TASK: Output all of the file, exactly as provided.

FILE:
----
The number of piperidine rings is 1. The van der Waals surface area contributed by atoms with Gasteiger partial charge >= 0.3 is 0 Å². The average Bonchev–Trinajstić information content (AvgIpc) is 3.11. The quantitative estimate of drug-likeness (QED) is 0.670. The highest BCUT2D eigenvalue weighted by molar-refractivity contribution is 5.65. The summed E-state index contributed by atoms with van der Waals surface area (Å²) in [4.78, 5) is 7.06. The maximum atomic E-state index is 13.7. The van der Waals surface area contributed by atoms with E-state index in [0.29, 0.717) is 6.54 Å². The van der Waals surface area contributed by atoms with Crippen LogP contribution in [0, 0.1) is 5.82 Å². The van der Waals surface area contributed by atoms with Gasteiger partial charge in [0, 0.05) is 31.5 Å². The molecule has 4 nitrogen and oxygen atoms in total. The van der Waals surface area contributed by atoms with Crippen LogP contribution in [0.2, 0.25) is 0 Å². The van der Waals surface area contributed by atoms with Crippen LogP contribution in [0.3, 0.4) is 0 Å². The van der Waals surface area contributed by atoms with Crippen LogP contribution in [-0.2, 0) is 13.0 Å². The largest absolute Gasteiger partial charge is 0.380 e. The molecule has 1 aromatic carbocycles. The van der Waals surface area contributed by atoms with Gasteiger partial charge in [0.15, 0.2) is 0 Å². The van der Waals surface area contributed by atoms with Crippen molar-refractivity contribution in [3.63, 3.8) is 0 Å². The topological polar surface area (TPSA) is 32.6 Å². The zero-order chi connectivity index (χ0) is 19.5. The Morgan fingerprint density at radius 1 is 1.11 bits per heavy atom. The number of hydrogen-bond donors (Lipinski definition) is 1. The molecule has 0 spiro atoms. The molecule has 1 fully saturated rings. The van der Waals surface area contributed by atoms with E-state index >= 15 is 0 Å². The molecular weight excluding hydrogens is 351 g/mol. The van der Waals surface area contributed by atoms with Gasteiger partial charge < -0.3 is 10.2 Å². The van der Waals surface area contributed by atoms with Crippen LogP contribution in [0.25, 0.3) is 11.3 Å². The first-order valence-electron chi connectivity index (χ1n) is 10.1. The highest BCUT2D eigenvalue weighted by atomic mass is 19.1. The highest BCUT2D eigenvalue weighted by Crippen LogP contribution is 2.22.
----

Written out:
The number of piperidine rings is 1. The van der Waals surface area contributed by atoms with Gasteiger partial charge >= 0.3 is 0 Å². The average Bonchev–Trinajstić information content (AvgIpc) is 3.11. The quantitative estimate of drug-likeness (QED) is 0.670. The highest BCUT2D eigenvalue weighted by molar-refractivity contribution is 5.65. The summed E-state index contributed by atoms with van der Waals surface area (Å²) in [4.78, 5) is 7.06. The maximum atomic E-state index is 13.7. The van der Waals surface area contributed by atoms with E-state index in [0.29, 0.717) is 6.54 Å². The van der Waals surface area contributed by atoms with Crippen LogP contribution in [0, 0.1) is 5.82 Å². The van der Waals surface area contributed by atoms with Gasteiger partial charge in [0, 0.05) is 31.5 Å². The molecule has 4 nitrogen and oxygen atoms in total. The van der Waals surface area contributed by atoms with Crippen LogP contribution in [0.2, 0.25) is 0 Å². The van der Waals surface area contributed by atoms with Crippen LogP contribution in [0.3, 0.4) is 0 Å². The van der Waals surface area contributed by atoms with Crippen LogP contribution in [-0.2, 0) is 13.0 Å². The largest absolute Gasteiger partial charge is 0.380 e. The molecule has 1 aromatic carbocycles. The van der Waals surface area contributed by atoms with Gasteiger partial charge in [0.15, 0.2) is 0 Å². The van der Waals surface area contributed by atoms with Crippen molar-refractivity contribution in [3.63, 3.8) is 0 Å². The topological polar surface area (TPSA) is 32.6 Å². The zero-order chi connectivity index (χ0) is 19.5. The Morgan fingerprint density at radius 1 is 1.11 bits per heavy atom. The number of hydrogen-bond donors (Lipinski definition) is 1. The molecule has 0 spiro atoms. The molecule has 1 fully saturated rings. The van der Waals surface area contributed by atoms with E-state index >= 15 is 0 Å². The molecular weight excluding hydrogens is 351 g/mol. The van der Waals surface area contributed by atoms with Gasteiger partial charge < -0.3 is 10.2 Å². The van der Waals surface area contributed by atoms with Crippen LogP contribution in [0.25, 0.3) is 11.3 Å². The first-order valence-electron chi connectivity index (χ1n) is 10.1. The highest BCUT2D eigenvalue weighted by atomic mass is 19.1. The highest BCUT2D eigenvalue weighted by Crippen LogP contribution is 2.22.